A properly braced spine is the key to athletic power. So asserts Doctor of Physical Therapy Kelly Starrett, author of Becoming a Supple Leopard: The Ultimate Guide to Resolving Pain, Preventing Injury, and Optimizing Athletic Performance. Starrett says that if you want to fulfill your potential as a runner or triathlete, you should start by organizing your spine with proper midline stabilization. Make it a daily habit.
According to Starrett, coaches often misinterpret problems that actually have do to with spinal mechanics. For instance, an athlete with hamstring problems who is told to stretch more might temporarily lengthen his or her hamstrings, but that won't get to the root of the trouble, which Starrett says usually has to do with basic positioning.
"What we've found is that if we simply organize an athlete's spine into a braced, stable position, range of motion improves by upward of 50 percent," he writes.
Starrett says a properly positioned spine looks like this:
- Pelvis is set in a neutral position. The simplest and most effective way to put your pelvis into the correct position is by contracting your glutes. "Squeeze your butt," he advises.
- Ribcage is drawn down. With your glute muscles 100 percent engaged, tilt your lower ribcage down into a balanced alignment with your pelvis. Imagine that both your pelvis and your ribcage are bowls of water and you don't wish to spill a drop.
- Glutes and abs are dialed down. With your pelvis and ribcage aligned, keep your abdominal and glute muscles turned on at 20 percent tension in order to lock things in place.
- Head is in a neutral position. Your head should be centered over your shoulders—not down or back—and balanced in a neutral position with your gaze forward.
- Shoulders are stabilized. Screw your shoulders into a stable position by extending the tips of your shoulder blades down toward your hips.
"This isn't just a matter of preventing injury," Starrett says. "It's about not leaking away power."
Set up this way, a braced spine becomes a conduit for power generated by the primary engines of the body—the hips and shoulders.
A runner who fails to maintain good spinal position is making what Starrett calls a "core-to-extremity violation." Power from the glutes and stabilizing force from the hips don't translate to the rest of the body. Smaller muscles like flexors have to do the hard work, and stress increases on the soft tissue of the knees.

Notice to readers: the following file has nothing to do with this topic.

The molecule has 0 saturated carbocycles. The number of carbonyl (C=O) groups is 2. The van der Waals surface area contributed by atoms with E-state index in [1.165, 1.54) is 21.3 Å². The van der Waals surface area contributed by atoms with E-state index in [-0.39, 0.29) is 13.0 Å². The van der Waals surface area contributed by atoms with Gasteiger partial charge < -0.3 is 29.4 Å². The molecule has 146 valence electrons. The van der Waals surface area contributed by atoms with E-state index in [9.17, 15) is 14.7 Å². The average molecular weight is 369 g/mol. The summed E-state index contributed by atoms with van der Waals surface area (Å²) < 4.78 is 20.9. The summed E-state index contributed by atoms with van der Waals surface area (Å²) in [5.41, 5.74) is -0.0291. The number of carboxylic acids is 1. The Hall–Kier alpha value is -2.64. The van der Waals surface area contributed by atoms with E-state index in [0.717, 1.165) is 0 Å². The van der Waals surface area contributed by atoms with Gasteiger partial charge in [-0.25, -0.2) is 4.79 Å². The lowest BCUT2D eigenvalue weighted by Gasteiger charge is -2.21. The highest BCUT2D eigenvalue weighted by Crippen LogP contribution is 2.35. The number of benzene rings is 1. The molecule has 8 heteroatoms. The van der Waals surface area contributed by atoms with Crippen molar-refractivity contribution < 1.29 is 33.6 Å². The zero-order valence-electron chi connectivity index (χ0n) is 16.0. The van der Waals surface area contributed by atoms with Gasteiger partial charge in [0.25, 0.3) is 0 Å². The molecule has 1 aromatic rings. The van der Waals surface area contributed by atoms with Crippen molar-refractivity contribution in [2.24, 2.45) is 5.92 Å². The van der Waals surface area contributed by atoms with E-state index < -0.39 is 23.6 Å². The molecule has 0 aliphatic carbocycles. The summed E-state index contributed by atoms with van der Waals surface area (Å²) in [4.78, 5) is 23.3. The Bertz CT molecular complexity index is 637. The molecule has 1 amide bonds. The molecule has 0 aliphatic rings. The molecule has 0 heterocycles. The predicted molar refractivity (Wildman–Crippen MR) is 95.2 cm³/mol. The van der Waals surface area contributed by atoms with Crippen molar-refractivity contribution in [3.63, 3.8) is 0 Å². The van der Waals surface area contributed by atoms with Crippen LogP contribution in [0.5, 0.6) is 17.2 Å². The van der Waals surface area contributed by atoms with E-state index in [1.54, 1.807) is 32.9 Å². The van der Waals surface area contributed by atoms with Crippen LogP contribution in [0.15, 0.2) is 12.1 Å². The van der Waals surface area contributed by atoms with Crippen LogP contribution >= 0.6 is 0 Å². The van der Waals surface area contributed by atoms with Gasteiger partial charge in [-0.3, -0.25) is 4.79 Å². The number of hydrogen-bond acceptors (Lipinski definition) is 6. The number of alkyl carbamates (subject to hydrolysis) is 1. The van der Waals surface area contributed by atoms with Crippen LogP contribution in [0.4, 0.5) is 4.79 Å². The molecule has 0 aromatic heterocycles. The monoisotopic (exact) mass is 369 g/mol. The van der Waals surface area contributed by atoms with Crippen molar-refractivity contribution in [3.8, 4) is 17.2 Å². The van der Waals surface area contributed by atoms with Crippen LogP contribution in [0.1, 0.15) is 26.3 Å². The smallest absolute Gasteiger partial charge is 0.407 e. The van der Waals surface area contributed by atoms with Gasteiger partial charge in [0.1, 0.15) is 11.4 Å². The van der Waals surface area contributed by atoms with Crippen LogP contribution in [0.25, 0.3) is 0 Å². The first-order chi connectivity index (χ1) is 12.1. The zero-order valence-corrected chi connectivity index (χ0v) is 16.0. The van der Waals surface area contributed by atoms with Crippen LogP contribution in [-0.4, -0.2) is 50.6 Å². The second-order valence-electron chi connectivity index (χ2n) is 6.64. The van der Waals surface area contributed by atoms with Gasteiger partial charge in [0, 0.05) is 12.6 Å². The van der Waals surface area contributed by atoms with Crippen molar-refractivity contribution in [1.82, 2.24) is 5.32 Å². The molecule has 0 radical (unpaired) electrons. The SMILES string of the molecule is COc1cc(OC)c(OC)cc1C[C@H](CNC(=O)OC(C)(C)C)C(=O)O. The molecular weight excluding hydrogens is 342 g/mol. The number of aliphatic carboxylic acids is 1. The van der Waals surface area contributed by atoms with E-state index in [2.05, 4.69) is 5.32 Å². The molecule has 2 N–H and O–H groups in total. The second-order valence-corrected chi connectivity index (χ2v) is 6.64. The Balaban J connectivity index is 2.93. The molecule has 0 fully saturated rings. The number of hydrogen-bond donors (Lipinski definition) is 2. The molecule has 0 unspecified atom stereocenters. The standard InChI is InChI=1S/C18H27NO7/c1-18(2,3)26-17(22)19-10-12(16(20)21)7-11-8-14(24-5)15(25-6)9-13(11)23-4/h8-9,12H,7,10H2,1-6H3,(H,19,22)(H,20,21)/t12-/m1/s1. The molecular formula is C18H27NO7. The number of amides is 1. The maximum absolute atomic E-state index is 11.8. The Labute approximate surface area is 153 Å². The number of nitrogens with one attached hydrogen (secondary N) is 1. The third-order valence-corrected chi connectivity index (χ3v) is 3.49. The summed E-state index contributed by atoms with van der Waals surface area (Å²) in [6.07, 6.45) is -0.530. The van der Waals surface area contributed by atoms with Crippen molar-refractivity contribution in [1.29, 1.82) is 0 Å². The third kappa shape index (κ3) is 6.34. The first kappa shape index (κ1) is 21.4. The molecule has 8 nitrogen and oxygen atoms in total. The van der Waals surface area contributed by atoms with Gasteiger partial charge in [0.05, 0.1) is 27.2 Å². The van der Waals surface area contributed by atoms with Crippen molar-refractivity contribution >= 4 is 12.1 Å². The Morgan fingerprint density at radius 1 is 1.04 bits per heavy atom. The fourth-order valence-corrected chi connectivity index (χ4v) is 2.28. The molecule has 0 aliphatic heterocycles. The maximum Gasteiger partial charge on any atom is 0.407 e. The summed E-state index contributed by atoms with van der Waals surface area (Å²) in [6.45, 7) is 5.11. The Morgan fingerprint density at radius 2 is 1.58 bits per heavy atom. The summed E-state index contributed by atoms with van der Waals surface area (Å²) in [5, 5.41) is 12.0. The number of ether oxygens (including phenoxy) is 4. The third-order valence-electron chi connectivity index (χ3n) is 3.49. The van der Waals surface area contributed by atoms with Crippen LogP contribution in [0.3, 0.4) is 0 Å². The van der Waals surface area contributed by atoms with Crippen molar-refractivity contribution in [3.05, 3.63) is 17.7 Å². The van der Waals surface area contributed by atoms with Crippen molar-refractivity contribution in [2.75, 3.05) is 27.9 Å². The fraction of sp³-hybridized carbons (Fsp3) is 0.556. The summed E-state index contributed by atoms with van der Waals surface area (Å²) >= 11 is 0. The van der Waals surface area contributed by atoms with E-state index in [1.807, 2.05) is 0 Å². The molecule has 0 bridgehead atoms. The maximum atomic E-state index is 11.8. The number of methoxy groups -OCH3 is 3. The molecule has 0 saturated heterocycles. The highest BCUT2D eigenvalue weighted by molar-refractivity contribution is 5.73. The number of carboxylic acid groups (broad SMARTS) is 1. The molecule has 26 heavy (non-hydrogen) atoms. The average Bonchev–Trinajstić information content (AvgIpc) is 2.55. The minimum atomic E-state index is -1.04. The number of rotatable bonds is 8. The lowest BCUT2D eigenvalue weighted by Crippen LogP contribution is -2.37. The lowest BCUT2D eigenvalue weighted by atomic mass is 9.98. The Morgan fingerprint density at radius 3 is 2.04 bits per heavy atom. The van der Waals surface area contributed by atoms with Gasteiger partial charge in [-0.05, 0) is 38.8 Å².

In other words, you're not running as swiftly and efficiently as you can, and you're opening yourself up to greater risk of an overuse injury.
Here are some tips to neutralize your spine and improve your running.
- Increase power by bracing throughout the day. Make the bracing sequence automatic. Get in the habit of doing it before you start running, sit down or start a Deadlift in the gym. It will go a long way toward increasing force production and reducing your risk of injury.
- Avoid sitting. "Sitting is death," Starrett says. "When you sit, your glutes go on vacation." Your pelvis slips into a poor position, compromising your spine. This is why after long bouts of sitting—like in the window seat of an airplane—you feel utterly wrecked. If you're a student or have a desk job, Starrett advises you get into the habit of standing up and rebuilding your spinal position once every 15 minutes. If possible, really attack the problem by using a standing desk. Either way, make a point of frequently shifting position and maintaining a neutral spine.
- Improve your midline stabilization through strength workouts. When you brace your spine and fully turn on your glutes and abdominal muscles, even the most basic exercises—like a Squat, a Push-Up or jumping rope—can become full-on core strength exercises. This kind of attention to developing a properly organized spine—and the muscular endurance to hold that spine for long periods—will pay off in good running form when it counts the most: the late stages of a long race.
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